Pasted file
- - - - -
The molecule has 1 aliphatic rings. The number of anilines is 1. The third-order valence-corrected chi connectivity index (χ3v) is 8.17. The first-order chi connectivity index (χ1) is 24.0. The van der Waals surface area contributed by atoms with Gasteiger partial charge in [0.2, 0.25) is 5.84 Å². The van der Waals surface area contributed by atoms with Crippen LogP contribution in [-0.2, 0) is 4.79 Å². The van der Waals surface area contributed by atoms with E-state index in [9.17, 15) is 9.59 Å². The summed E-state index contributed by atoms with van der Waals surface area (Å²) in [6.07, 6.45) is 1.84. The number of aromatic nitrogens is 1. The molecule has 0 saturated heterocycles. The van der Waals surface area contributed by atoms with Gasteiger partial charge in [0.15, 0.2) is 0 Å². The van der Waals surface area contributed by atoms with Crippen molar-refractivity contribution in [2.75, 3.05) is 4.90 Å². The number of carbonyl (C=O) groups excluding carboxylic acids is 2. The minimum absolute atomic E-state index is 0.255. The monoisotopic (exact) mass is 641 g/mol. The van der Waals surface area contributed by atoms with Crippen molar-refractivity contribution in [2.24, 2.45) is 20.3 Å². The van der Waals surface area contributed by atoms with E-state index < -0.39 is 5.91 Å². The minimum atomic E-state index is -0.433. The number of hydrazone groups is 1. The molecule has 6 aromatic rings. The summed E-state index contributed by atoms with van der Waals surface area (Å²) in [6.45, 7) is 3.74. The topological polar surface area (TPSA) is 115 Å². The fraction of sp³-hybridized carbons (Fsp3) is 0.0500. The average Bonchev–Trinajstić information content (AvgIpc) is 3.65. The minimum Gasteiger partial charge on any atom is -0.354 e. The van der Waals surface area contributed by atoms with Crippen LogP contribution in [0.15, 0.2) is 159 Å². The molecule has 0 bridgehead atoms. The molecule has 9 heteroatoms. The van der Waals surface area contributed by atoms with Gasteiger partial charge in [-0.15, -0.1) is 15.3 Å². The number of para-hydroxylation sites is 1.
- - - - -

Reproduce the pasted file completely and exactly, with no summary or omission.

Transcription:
The molecule has 1 aliphatic rings. The number of anilines is 1. The third-order valence-corrected chi connectivity index (χ3v) is 8.17. The first-order chi connectivity index (χ1) is 24.0. The van der Waals surface area contributed by atoms with Gasteiger partial charge in [0.2, 0.25) is 5.84 Å². The van der Waals surface area contributed by atoms with Crippen LogP contribution in [-0.2, 0) is 4.79 Å². The van der Waals surface area contributed by atoms with E-state index in [9.17, 15) is 9.59 Å². The summed E-state index contributed by atoms with van der Waals surface area (Å²) in [6.07, 6.45) is 1.84. The number of aromatic nitrogens is 1. The molecule has 0 saturated heterocycles. The van der Waals surface area contributed by atoms with Gasteiger partial charge in [0.15, 0.2) is 0 Å². The van der Waals surface area contributed by atoms with Crippen molar-refractivity contribution in [2.75, 3.05) is 4.90 Å². The number of carbonyl (C=O) groups excluding carboxylic acids is 2. The minimum absolute atomic E-state index is 0.255. The monoisotopic (exact) mass is 641 g/mol. The van der Waals surface area contributed by atoms with Crippen molar-refractivity contribution in [2.24, 2.45) is 20.3 Å². The van der Waals surface area contributed by atoms with E-state index < -0.39 is 5.91 Å². The minimum atomic E-state index is -0.433. The number of hydrazone groups is 1. The molecule has 6 aromatic rings. The summed E-state index contributed by atoms with van der Waals surface area (Å²) in [6.45, 7) is 3.74. The topological polar surface area (TPSA) is 115 Å². The fraction of sp³-hybridized carbons (Fsp3) is 0.0500. The average Bonchev–Trinajstić information content (AvgIpc) is 3.65. The minimum Gasteiger partial charge on any atom is -0.354 e. The van der Waals surface area contributed by atoms with Crippen LogP contribution in [0.15, 0.2) is 159 Å². The molecule has 0 bridgehead atoms. The molecule has 9 heteroatoms. The van der Waals surface area contributed by atoms with Gasteiger partial charge in [-0.15, -0.1) is 15.3 Å². The number of para-hydroxylation sites is 1.